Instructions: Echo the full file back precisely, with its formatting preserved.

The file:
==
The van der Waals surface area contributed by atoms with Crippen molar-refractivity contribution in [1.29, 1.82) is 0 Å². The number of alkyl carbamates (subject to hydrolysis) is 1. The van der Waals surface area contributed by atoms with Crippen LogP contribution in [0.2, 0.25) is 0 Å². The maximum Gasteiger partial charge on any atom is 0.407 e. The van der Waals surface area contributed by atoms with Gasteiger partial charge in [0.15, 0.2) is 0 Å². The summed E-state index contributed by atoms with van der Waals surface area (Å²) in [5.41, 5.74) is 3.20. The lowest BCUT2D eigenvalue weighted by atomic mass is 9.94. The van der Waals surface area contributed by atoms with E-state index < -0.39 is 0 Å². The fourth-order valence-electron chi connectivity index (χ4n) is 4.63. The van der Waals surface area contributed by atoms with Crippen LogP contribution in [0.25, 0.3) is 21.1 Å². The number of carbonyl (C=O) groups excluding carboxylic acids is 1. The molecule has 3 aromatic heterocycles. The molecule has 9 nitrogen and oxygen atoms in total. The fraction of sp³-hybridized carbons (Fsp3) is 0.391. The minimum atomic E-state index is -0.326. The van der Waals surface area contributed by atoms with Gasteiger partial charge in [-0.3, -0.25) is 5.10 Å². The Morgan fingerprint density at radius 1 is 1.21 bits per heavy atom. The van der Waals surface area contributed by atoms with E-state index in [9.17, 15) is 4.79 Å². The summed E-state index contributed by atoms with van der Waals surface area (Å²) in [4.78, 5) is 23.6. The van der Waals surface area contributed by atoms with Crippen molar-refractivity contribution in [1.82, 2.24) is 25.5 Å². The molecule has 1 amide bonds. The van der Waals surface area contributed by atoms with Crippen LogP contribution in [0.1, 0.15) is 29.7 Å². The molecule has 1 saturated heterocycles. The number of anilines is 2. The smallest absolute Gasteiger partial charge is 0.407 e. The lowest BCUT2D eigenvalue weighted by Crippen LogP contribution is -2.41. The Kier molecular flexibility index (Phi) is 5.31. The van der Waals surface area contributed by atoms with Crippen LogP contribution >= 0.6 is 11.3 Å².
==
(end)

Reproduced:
The van der Waals surface area contributed by atoms with Crippen molar-refractivity contribution in [1.29, 1.82) is 0 Å². The number of alkyl carbamates (subject to hydrolysis) is 1. The van der Waals surface area contributed by atoms with Crippen LogP contribution in [0.2, 0.25) is 0 Å². The maximum Gasteiger partial charge on any atom is 0.407 e. The van der Waals surface area contributed by atoms with Gasteiger partial charge in [0.15, 0.2) is 0 Å². The summed E-state index contributed by atoms with van der Waals surface area (Å²) in [5.41, 5.74) is 3.20. The lowest BCUT2D eigenvalue weighted by atomic mass is 9.94. The van der Waals surface area contributed by atoms with E-state index < -0.39 is 0 Å². The fourth-order valence-electron chi connectivity index (χ4n) is 4.63. The van der Waals surface area contributed by atoms with Crippen LogP contribution in [0.25, 0.3) is 21.1 Å². The number of carbonyl (C=O) groups excluding carboxylic acids is 1. The molecule has 3 aromatic heterocycles. The molecule has 9 nitrogen and oxygen atoms in total. The fraction of sp³-hybridized carbons (Fsp3) is 0.391. The minimum atomic E-state index is -0.326. The van der Waals surface area contributed by atoms with Gasteiger partial charge in [-0.3, -0.25) is 5.10 Å². The Morgan fingerprint density at radius 1 is 1.21 bits per heavy atom. The van der Waals surface area contributed by atoms with E-state index in [9.17, 15) is 4.79 Å². The summed E-state index contributed by atoms with van der Waals surface area (Å²) in [4.78, 5) is 23.6. The van der Waals surface area contributed by atoms with Crippen molar-refractivity contribution in [1.82, 2.24) is 25.5 Å². The molecule has 1 amide bonds. The van der Waals surface area contributed by atoms with Crippen LogP contribution in [0.1, 0.15) is 29.7 Å². The molecule has 1 saturated heterocycles. The number of anilines is 2. The smallest absolute Gasteiger partial charge is 0.407 e. The lowest BCUT2D eigenvalue weighted by Crippen LogP contribution is -2.41. The Kier molecular flexibility index (Phi) is 5.31. The van der Waals surface area contributed by atoms with Crippen LogP contribution >= 0.6 is 11.3 Å².